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Caltech Essay: Interest about math, science, or engineering?


jfk 2 / 7  
Nov 21, 2010   #1
Prompt: Interest in math, science, or engineering manifests itself in many forms. Caltech professor and Nobel Laureate Richard Feynman (1918-1988) explained, 'I'd make a motor, I'd make a gadget that would go off when something passed a photocell, I'd play around with selenium'; he was exploring his interest in science, as he put it, by 'piddling around all the time.' In a page, more or less, tell the Admissions Committee how you express your interest, curiosity, or excitement about math, science or engineering.

Any feedback, comments, or suggestions are gladly welcome!

My interest and curiosity in the world of academia is best embodied in a quality that I consider inherent in my personality; that is, the quality of intellectual vitality. "Intellectual growth should commence at birth and cease only at death." I once stumbled upon this quote from Albert Einstein while surfing the web, and it has been a constant reminder of how I should approach life. I value this sense of intellectual vitality immensely, as it pervades virtually every aspect of my life. In each day that passes, I find myself asking more and more questions about the world around me, and nothing pleases me more than the pursuit of these answers. From the very basest of questions in every day life, to the most complex questions in theoretical physics, I find myself wanting to learn more and more every single day. The actions of learning, discovery, and wonder are exhilarating to both my mind and spirit.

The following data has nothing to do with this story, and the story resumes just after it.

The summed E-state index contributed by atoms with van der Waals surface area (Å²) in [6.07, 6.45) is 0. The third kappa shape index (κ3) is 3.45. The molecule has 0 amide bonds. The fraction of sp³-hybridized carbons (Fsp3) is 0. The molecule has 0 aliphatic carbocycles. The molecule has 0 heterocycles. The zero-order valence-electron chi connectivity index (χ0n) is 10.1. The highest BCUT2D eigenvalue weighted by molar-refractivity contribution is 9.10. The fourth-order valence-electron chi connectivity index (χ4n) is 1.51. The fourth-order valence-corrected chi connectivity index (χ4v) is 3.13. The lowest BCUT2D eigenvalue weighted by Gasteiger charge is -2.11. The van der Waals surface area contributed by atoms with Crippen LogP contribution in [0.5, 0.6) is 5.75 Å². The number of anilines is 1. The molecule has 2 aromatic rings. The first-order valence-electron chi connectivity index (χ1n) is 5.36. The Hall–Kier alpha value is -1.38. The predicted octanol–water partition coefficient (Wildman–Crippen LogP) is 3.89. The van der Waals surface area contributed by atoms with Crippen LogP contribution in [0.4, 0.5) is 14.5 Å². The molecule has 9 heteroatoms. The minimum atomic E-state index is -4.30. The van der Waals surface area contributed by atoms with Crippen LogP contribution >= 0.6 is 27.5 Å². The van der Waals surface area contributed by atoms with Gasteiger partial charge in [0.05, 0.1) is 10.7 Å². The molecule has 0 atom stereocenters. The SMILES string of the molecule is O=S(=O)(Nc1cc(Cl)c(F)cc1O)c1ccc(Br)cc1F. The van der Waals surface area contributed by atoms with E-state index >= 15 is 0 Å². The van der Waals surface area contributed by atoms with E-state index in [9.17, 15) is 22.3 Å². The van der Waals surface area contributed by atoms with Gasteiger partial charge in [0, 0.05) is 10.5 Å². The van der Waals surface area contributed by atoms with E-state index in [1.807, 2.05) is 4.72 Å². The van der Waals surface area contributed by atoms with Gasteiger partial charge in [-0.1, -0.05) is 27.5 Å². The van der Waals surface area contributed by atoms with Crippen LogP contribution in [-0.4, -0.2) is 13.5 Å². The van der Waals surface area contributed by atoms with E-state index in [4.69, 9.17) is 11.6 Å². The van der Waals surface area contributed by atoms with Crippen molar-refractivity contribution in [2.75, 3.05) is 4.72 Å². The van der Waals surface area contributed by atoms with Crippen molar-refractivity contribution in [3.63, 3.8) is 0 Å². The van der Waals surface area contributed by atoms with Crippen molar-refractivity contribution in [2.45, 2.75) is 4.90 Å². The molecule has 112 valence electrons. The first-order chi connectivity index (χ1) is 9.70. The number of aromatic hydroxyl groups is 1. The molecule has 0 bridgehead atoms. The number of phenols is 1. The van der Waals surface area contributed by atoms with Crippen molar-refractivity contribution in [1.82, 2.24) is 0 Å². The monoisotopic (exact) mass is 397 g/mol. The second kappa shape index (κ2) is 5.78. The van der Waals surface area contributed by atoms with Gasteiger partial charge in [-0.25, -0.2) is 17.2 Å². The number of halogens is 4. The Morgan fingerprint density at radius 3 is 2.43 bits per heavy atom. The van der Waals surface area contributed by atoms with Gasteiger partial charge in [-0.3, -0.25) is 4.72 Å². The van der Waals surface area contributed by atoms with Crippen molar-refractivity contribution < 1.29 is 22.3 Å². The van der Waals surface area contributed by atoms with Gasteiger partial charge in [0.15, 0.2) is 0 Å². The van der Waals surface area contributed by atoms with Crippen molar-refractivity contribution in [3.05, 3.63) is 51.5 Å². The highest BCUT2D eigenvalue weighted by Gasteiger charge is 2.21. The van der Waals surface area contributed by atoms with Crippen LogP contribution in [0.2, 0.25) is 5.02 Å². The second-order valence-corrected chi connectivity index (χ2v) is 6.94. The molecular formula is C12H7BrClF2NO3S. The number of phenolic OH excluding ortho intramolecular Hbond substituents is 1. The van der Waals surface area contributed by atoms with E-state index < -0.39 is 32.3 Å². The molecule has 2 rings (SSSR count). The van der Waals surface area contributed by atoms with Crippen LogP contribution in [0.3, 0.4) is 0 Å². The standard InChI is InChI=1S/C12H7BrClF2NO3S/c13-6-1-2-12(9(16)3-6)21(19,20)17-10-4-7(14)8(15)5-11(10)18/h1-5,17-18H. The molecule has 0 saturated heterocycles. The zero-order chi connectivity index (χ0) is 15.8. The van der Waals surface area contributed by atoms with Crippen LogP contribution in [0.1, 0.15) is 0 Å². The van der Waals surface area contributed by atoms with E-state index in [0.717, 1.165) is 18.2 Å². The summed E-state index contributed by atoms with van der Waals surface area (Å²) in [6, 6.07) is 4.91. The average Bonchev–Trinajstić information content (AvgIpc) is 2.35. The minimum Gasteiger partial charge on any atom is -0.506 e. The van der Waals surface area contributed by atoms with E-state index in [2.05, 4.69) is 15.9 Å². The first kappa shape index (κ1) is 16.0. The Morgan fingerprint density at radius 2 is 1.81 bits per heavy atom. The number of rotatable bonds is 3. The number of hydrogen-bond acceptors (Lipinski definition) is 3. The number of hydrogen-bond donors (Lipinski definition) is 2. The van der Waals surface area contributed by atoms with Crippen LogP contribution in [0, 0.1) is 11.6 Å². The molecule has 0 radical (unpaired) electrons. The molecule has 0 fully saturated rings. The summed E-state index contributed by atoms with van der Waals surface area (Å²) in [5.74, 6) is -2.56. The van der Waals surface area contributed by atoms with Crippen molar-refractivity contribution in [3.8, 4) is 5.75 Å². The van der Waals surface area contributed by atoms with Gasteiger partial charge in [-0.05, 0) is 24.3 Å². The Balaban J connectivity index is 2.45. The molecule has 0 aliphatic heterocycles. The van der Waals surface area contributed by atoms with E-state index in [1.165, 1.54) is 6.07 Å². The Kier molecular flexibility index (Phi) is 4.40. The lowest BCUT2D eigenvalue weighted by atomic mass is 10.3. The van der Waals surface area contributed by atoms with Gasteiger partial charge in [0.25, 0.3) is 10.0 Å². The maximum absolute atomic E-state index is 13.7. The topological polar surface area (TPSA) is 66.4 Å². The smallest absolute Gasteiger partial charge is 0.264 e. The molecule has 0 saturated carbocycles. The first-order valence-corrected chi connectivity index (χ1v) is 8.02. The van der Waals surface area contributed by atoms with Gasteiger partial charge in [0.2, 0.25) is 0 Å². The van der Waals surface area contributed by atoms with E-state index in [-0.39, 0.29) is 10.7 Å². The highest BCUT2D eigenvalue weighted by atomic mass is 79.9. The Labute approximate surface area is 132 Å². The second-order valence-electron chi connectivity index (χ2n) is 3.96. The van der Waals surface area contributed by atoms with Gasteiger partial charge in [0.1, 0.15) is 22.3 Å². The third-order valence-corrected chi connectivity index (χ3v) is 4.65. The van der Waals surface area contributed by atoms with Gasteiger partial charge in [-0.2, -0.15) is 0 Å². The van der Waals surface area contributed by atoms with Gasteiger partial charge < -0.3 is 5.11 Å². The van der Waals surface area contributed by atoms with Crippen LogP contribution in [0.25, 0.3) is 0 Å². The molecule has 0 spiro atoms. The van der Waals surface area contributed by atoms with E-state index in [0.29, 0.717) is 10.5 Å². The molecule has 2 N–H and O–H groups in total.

My passion for learning truly evolved and flourished in high school. Before then, school was just school-nothing more. But it was at that point that I began to develop the intellectual maturity, curiosity, and presence of mind to truly appreciate the action of learning and discovery. Here, I was immersed in a world of intellectual freedom where nothing was impossible or out of reach. Since then, this passion has only grown more dynamic and more vibrant. Every experience I have strengthens this enthusiasm. The greatest way that I express my excitement about science is the unrelenting, indefatigable questioning of the world around me. Some might consider this a matter of imagination, but it is as real to me as the physical universe. Not a day goes by where I don't find myself asking, "How does that work?" or simply "Why does that happen?" It is incredibly thrilling to observe an affect, question it, and to pursue the answers, whether by discussion, reading, experimentation, or plain thought. Oddly enough, the only thing more exciting is to reach the end of the trail, where no one knows the answers; no one knows what is beyond the trail. It is in these seemingly simple pursuits that I find the most engaging, exhilarating crossroads: where the vitality of the mind reaches the edges of the known universe, where the possibilities and thrill of imagination and discovery are literally endless. This is what excites me most about the sciences, and the simple act of questioning is how I express that interest.